By Sekka Editorial
With lockdowns and restricted lifestyles, the COVID-19 crisis has made many of us long to see loved ones and visit places we have long felt connected to. Amongst the people who have experienced this longing is Tabit Rida.
After the COVID-19 restrictions were loosened in Morocco last March, the 24-year-old Moroccan photographer made his long-awaited 80-kilometer journey from Marrakech to the Moroccan village of Ouled Abbas, where his grandparents live. Though Tabit had made the trip to the village countless times in his life before to visit his family members, this journey was unlike any other he had taken before, not only because of the unusual atmosphere the pandemic has created, but also because it was the first time he was visiting the village since he had become a documentary photographer.
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Tabit discovered his passion for photography back in 2017, when he “had the chance to assist on a photo walk with some professional Moroccan photographers.” After that, “I started photographing everything that my eyes see, from my neighborhood to every street in Marrakech. After two years of learning and practice, I started thinking of photography as a career choice, especially with the positive feedback that I had received on my work, ” he tells us.
After more than a two year absence, Tabit, who was born and raised in Marrakech, was “surprised by the amount of change it [the village] has seen.” It was then and there that he decided “to discover the places that stood in the face of modernization…that stood still through time” and capture them through his camera lens.
The result was Some stills from a journey of rediscovering my roots in a small village in the south of Morocco, a photography series by Tabit that captures spaces in Ouled Abbas that have withstood the fast-changing times. “I considered this experience as a visual journey into the roots and history of my ancestors,” he explains. At the center of the series is his grandparents’ house, a traditional Moroccan home where Tabit spent much of his childhood and where he learnt “the value of family, solidarity and empathy.”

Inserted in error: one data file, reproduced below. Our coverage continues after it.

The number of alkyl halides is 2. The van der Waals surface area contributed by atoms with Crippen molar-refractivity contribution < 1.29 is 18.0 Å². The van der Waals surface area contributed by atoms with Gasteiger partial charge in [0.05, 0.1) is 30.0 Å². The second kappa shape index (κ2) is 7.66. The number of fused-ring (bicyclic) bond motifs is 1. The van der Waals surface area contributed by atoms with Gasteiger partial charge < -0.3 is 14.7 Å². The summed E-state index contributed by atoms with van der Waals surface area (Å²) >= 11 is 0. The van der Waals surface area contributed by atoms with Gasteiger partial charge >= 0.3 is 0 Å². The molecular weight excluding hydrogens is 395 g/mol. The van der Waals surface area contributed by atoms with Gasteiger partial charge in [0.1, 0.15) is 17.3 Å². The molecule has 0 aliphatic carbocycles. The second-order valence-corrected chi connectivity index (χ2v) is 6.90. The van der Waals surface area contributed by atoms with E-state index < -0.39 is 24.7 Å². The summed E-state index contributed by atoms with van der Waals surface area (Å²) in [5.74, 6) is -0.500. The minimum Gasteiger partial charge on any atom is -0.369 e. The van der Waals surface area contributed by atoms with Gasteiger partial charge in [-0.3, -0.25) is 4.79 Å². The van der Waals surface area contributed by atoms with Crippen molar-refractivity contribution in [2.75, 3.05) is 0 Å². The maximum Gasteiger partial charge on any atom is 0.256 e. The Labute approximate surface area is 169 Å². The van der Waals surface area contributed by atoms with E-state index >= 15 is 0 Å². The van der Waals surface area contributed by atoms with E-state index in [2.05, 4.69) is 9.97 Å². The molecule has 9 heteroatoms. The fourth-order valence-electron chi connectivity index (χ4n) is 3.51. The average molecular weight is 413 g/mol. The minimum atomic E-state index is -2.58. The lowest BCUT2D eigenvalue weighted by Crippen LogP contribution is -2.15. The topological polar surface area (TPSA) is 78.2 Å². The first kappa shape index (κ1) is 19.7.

But Tabit has also highlighted other locations in the series, such as Abd Al Salam’s, a small cafe in Ouled Abbas where the youth of the village spend a lot of time. “It is a very simple spot, yet it is the source of joy and fun for the youngsters down there,” he describes. “I enjoy capturing pictures and shining light on people and the forgotten simple things, because I believe that it is valuable, and we won’t understand it’s true value until it’s gone.
Since then, Tabit has returned to the bustling Marrakech, where he focuses on capturing daily life in Morocco, and sheds a light on issues that are of social and economic importance in his perspective. He is currently working on a new photography project that will highlight the effects of the ongoing economic crisis on the careers of fresh graduates, and access to the work market. In addition, he is also working on a group exhibition with fellow members of the Noorseen Collective-a photo collective that brings together fourteen young Moroccan photographers, and which was born out their desire to share their passion for photography and to collaborate, learn, experiment and nurture their talents – that will showcase in Paris, France later this year. The exhibition will represent Morocco as it is perceived by young Moroccan photographers.
“There has been an outburst of young creatives in the art scene in Morocco throughout the last years” says Tabit, “And some of these creatives are also members of our collective Noorseen.” Amongst the Moroccan photographers and artists he admires are Daoud Aoulad-Syad, Hassan Hajjaj, Mohamed Melehi and Ismail Zaidy (the latter two are also part of the Collective). Together the young photographers support and help each other grow, and contribute to artistically presenting Morocco to the world.
“Growing up as a creative in Morocco is very challenging due to the scarcity of opportunities available. This lack of opportunity might discourage some creatives and lead them to opt for a more conformist and conventional career choice, but I believe that the youth are starting to take matters in their own hands,” he concludes.
He leaves us with one piece of advice: to succeed in this adventurous field, Tabit believes “you should have something to say.”
To find out more about Tabit Rida, visit his Instagram page.
To find out more about the Noorseen Collective, visit their Instagram page.
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